How to win the commitment of staff
Imagine the following scenario:
You have been promoted to the position of Customer Service Manager. Good news!
But you find you have inherited a department that provides poor customer service! The staff are demotivated, and more interested in their pay packet than providing excellent customer service (and the organisation's pay structure inhibits you from providing any performance-based financial reward).
Various things have been tried in the past. They have had customer service training, for example, and their jobs are clearly defined, but all the surveys undertaken show that they have had very little impact.
What do you do?
Customer Service Architects
To improve customer service in this scenario you need to concentrate on developing motivation.
The most powerful motivators are not monetary. They include a variety of things, such as:
- a sense of achievement
- a feeling that the job is worthwhile
- thanks or recognition from respected people
- a sense of having made a difference
- contributing to a long term vision
- developing a new understanding
- bringing organisation into a situation of chaos
- building up knowledge, skill or experience
Not all of these are of the same importance for each individual - different people are motivated by different things. This is of particular relevance when deciding how to tackle the issue, because there are (broadly speaking) two approaches:
- developing a standard approach
- enabling staff to develop their own approach
The problem with option (1) is that it often presumes that employees have a particular type of motivation. If they do, then the approach you introduce will work. But if they don't then your standard approach will not win their commitment (at most you will gain 'compliance' with your appraoch which, in a customer service environment, is just not good enough). Proponents of this option may argue that a standard approach is required to achieve quality - but if supposed "quality" is achieved at the expense of staff commitment, then the level of customer service will be poor.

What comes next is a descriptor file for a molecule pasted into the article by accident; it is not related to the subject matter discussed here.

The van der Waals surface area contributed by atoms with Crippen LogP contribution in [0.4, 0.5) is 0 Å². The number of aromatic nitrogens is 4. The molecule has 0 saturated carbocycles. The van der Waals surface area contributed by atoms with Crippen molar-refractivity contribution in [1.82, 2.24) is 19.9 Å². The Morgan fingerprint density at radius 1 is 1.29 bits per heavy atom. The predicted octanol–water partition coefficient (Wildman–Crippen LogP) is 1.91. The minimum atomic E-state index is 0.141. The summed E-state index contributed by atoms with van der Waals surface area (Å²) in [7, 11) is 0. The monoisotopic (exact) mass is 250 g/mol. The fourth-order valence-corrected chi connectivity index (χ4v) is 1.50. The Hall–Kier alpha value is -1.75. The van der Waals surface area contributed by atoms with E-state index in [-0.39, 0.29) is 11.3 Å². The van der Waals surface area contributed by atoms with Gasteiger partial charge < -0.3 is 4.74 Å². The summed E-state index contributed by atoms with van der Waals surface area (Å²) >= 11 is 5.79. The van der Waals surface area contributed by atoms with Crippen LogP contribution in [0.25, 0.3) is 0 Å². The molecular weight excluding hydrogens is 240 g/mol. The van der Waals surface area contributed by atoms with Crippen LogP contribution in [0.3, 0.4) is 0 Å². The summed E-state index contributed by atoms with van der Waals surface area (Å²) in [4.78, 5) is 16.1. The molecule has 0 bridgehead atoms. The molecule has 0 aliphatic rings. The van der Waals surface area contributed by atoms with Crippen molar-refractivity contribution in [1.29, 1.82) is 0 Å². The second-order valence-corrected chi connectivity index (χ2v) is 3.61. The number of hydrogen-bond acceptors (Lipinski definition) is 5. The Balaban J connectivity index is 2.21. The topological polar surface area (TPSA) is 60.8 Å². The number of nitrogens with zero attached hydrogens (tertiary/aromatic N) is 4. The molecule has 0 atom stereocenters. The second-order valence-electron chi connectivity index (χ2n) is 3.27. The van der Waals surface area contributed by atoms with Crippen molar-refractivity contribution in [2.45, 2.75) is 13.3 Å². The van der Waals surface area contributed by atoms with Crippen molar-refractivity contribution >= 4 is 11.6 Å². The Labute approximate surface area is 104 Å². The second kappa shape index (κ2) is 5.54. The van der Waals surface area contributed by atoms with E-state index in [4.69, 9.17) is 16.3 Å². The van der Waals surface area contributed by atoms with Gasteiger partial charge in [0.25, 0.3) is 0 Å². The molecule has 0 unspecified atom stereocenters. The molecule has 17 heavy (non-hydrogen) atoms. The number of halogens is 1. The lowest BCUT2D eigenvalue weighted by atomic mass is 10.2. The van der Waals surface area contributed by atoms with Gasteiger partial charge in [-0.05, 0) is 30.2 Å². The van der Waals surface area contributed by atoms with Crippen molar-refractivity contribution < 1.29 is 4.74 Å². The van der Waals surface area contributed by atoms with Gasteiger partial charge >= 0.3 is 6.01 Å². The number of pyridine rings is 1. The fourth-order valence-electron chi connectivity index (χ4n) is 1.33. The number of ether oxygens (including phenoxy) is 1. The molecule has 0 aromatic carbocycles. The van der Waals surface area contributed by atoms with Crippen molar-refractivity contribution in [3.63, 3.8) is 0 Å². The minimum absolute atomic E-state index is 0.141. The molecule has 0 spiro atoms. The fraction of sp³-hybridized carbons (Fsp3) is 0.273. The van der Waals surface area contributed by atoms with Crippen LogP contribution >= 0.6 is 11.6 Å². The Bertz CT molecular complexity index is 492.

The value of option (2) - which enables staff to become the architects of their own customer service - is that staff can incorporate the things that motivate them in to that approach. You need standards as well - but if staff are involved in the development of those standards then then are much more likely to be committed to them.
Customer Service Workshops
Staff can become architects of the customer service through a workshop-based approach. Take your team offsite for a couple of days, and take them through a syndicate-based process where they:
- think about their own experiences - good and bad
- define what is (generically) good customer service
- apply those definitions to their own environment
- ask a customer to make a presentation (followed by Q&A) on "the type of service I want from you". Have syndicate discussions afterwards to review the issues raised.
- get them to produce an action plan to follow up on the workshop.
- appoint a follow-up manager, to make sure that all the output from the workshops is supported by management, and progress on actions are regularly communicated to everyone involved
This approach gives staff:
- direct exposure to customers' views of the service they provide
- the opportunity to shape the future customer service (and thereby implicitly include what motivates them)
- full support from management
- an efficient communication mechanism to see that their suggestions are being acted upon
These are the essential components for winning commitment of staff to better customer service.
©2013 Team Technology. Further articles/resources that may be of interest include: Personality Test, Personality Type Descriptions, Myers Briggs overview, The Basics of Team Building, What Career is Right for Me?, and Career ideas.